Some buyers were sure from the beginning but others have struggled with the pool buying decision right until they signed. There is a difference between deciding on whether you want a pool and deciding on which pool do you want. This article explores the first question. Here are some struggles that others have had in deciding whether they wanted a pool and the key decisions they had to make.
The Unknown. How can you decide such a question until you have basic information as to costs of acquisition and maintenance? The short answer is you probably can't. But the mystery answers to cost and maintenance are easily answered by reading our blogs on
Pool Costs and Costs of Maintenance. A 10 minute time investment in reading these articles will help you know what you are getting into and may save you a lot of conversation. Your time is valuable. There is no need to commit to an in home 1-2 hour sales appointment when you don’t have a clue what it cost and feel that you may well be wasting your time. These blogs will get you in the ballpark on cost and now you can decide if you want to take the next step and commit more time to the process. Read on.
Priorities. I have found that a pool purchase can cause buyers to examine what is really important in their lives. First, a buyer needs to decide if they have the discretionary funds to buy a pool. Second, however, there are always competing priorities for those funds including retirement, college educations, and other big purchases. Are other more important priorities covered? Third, even if you decide that you have room in your budget for a large discretionary purchase such as a pool, there are lots of ways to spend those funds including boats, vacations and vacation homes, Harley Davidsons, and … you get it…….
Key- decide if your greater priorities are reasonably funded and if you have sufficient discretionary funds; decide if your discretionary funds will best be spent on a pool (more on this later)
Commitment to ones personal situation. I had one situation about 5 years back where there was a lot going on behind the scenes. I had met twice at Fred and Kristine’s house and was pretty discouraged. Fred was balking while Kristine seemed all in on building the pool. I had spent a lot of time with them. Fred appeared to be very concerned with the cost. By this time, I had had a lot of conversations with Fred and was developing a pretty good relationship. I asked Fred why, since he had know the cost from the beginning, he was still pursuing a pool but yet balking at spending the money. And I was dumbfounded what he told me. He told me that while the pool was a big expense, it was not the money. It was the commitment. He didn’t want to commit to a pool unless he was sure of his commitment to his wife. In the end, Fred recommitted to his wife and bought the pool.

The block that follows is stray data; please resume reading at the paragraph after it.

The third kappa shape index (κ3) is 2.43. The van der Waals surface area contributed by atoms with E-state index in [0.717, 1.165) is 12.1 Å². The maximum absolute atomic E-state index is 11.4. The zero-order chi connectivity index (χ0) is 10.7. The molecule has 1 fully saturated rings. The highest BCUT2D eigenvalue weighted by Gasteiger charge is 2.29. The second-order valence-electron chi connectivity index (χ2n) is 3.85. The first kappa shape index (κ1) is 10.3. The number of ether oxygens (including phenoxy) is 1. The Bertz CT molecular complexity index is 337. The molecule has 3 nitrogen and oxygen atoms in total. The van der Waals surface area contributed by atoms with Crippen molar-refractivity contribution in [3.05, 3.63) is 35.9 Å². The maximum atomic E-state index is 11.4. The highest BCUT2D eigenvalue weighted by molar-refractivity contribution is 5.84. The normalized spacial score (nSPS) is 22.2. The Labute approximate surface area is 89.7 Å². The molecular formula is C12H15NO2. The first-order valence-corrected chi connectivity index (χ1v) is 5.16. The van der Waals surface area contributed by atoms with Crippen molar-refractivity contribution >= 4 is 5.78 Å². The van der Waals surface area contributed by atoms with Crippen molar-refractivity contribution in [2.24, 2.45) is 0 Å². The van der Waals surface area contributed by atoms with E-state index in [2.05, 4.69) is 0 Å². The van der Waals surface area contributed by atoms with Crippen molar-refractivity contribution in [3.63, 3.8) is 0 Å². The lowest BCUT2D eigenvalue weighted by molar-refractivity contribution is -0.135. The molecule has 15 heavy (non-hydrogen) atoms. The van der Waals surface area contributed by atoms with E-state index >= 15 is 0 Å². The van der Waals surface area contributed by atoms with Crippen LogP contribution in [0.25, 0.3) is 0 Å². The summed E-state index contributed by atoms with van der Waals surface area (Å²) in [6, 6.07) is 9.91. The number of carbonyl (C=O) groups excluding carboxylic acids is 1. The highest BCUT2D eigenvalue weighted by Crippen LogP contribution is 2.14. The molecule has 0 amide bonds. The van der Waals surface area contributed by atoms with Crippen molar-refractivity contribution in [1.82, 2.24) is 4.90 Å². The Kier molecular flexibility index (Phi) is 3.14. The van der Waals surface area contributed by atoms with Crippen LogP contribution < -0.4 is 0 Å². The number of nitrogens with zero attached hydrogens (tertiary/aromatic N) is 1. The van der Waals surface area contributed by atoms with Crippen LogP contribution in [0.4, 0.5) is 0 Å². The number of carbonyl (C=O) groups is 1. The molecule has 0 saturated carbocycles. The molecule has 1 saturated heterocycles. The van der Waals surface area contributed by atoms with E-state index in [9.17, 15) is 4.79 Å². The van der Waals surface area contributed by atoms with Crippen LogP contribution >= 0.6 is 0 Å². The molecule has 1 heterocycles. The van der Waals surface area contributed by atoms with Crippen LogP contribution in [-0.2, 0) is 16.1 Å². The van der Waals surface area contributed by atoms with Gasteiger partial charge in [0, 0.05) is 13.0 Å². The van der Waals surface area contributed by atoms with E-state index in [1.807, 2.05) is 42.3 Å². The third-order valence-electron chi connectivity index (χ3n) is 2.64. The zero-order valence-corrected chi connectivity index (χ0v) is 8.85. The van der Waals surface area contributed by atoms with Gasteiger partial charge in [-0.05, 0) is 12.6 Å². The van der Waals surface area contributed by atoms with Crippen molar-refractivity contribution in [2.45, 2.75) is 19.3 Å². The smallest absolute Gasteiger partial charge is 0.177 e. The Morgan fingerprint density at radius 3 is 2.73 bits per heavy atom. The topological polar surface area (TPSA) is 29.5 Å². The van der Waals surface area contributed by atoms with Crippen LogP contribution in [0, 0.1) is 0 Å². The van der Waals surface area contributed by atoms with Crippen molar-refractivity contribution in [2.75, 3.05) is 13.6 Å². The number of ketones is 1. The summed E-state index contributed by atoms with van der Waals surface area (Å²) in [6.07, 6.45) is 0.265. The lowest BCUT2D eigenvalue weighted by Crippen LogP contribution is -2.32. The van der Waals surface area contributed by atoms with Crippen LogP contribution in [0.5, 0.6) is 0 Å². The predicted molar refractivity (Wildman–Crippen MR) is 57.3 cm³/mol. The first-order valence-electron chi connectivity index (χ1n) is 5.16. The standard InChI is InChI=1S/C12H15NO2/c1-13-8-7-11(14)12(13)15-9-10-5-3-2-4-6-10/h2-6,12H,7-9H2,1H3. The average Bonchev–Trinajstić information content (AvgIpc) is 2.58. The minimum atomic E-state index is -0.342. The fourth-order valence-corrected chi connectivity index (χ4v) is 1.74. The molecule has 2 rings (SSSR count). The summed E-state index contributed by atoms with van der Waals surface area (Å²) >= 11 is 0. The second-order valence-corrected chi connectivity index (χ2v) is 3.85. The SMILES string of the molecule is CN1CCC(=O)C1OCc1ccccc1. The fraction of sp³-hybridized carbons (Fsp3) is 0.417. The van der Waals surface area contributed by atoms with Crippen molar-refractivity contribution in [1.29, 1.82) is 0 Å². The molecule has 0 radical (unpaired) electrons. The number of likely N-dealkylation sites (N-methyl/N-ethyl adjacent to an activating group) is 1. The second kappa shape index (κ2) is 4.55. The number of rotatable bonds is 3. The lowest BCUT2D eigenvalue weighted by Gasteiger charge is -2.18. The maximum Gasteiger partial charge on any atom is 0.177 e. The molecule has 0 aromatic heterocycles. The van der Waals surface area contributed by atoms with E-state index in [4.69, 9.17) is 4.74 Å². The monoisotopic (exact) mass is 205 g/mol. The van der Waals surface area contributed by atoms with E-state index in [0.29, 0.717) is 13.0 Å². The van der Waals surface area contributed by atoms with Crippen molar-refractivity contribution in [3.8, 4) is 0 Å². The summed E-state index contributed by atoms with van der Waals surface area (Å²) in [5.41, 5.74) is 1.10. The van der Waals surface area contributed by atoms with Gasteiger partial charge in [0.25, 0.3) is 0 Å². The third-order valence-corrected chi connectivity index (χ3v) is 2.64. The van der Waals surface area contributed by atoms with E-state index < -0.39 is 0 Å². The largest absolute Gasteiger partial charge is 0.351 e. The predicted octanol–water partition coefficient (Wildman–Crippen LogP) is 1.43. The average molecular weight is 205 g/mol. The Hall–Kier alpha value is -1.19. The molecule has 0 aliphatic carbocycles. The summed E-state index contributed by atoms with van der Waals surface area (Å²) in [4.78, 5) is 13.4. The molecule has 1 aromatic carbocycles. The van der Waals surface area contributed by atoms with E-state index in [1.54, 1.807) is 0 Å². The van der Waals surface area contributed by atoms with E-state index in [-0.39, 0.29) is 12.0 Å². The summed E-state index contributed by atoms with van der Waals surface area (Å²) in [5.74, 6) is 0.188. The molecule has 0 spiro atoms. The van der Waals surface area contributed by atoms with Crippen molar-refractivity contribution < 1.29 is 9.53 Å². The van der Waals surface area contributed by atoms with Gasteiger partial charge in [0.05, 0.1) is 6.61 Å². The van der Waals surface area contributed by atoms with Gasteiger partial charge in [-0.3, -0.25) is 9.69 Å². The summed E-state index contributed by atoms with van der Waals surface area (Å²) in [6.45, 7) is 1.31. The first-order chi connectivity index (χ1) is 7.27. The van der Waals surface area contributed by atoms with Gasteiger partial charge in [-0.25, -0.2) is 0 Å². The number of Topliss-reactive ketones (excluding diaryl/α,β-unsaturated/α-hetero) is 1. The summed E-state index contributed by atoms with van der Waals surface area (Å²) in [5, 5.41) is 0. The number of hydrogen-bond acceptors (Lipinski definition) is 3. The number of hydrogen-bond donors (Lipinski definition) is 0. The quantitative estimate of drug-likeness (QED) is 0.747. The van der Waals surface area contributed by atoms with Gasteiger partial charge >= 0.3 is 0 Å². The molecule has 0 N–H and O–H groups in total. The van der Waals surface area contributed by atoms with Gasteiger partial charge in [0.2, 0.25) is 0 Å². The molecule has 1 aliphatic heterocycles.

This same issue of commitment to ones personal situation comes out more commonly with regards to whether a buyer intends to stay in their house for the foreseeable future (who wants to spend a bucket of dough on a pool and then move the following year?).
Key- before you spend a lot of time investigating the pool decision, make sure you have a long term commitment to your personal situation in your house
Weighing the benefits and burdens of a pool. Properly utilized, a pool is a great tool to surround yourself with family and friends. It can be magnet for relaxation. I sold a pool to one couple who could not meet with me until after 8 pm in the evening because of their work. We probably had 4-5 8 pm meetings. They bought a pool as a rallying point to take life less seriously and relax. Guess what? I think it’s worked!
Here are some key benefits. A pool entertains the kids and can make your house the focus of the kids’ gatherings, allowing more supervision and more interaction with your kids. Likewise, what better way to entertain the grandkids? Exercise, cooling down and using the pool as a visual focal point are sizeable benefits also.
Oh but the burdens!!! The cost and the maintenance and the time! The cost is easily identifiable and you will just have to decide if it’s worth it. The maintenance burdens can be severely lessened with the right equipment selections and can be almost completely eliminated with weekly service from your pool company! Your pool sales person can more fully describe what your time commitment would be based on your decisions on equipment and weekly service.
Key- Identify the benefits you want to harvest and intentionally go for them! Work with your pool professional from the beginning to reduce the time needed for maintenance
Comments or questions? Are you struggling with one of these issues?
Site References- If we didn't scare you off, Let's Get Started! This link will guide you to an index of key educational articles from Perma Pools to make you a buying pro!